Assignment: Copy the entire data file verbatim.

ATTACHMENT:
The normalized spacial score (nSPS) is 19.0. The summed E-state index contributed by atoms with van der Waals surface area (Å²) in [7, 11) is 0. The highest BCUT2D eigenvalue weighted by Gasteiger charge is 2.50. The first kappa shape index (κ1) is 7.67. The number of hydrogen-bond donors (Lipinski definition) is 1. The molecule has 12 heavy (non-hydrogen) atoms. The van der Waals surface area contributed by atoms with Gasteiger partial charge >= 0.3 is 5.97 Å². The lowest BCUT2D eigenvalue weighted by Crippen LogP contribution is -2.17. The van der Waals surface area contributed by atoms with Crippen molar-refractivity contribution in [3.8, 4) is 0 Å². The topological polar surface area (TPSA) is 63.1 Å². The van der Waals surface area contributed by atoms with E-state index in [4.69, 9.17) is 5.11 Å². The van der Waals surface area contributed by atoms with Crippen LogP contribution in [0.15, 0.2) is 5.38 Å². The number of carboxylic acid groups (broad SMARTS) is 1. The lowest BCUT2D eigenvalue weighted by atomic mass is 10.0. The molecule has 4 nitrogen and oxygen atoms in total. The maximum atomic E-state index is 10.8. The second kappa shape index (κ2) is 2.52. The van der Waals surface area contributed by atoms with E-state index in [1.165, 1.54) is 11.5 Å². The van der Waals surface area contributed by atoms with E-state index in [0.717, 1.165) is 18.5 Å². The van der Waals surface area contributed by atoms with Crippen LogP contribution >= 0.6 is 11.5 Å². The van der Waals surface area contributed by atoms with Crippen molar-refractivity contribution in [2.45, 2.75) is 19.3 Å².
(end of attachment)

The normalized spacial score (nSPS) is 19.0. The summed E-state index contributed by atoms with van der Waals surface area (Å²) in [7, 11) is 0. The highest BCUT2D eigenvalue weighted by Gasteiger charge is 2.50. The first kappa shape index (κ1) is 7.67. The number of hydrogen-bond donors (Lipinski definition) is 1. The molecule has 12 heavy (non-hydrogen) atoms. The van der Waals surface area contributed by atoms with Gasteiger partial charge >= 0.3 is 5.97 Å². The lowest BCUT2D eigenvalue weighted by Crippen LogP contribution is -2.17. The van der Waals surface area contributed by atoms with Crippen molar-refractivity contribution in [3.8, 4) is 0 Å². The topological polar surface area (TPSA) is 63.1 Å². The van der Waals surface area contributed by atoms with E-state index in [4.69, 9.17) is 5.11 Å². The van der Waals surface area contributed by atoms with Crippen LogP contribution in [0.15, 0.2) is 5.38 Å². The number of carboxylic acid groups (broad SMARTS) is 1. The lowest BCUT2D eigenvalue weighted by atomic mass is 10.0. The molecule has 4 nitrogen and oxygen atoms in total. The maximum atomic E-state index is 10.8. The second kappa shape index (κ2) is 2.52. The van der Waals surface area contributed by atoms with E-state index in [1.165, 1.54) is 11.5 Å². The van der Waals surface area contributed by atoms with E-state index in [0.717, 1.165) is 18.5 Å². The van der Waals surface area contributed by atoms with Crippen LogP contribution >= 0.6 is 11.5 Å². The van der Waals surface area contributed by atoms with Crippen molar-refractivity contribution in [2.45, 2.75) is 19.3 Å².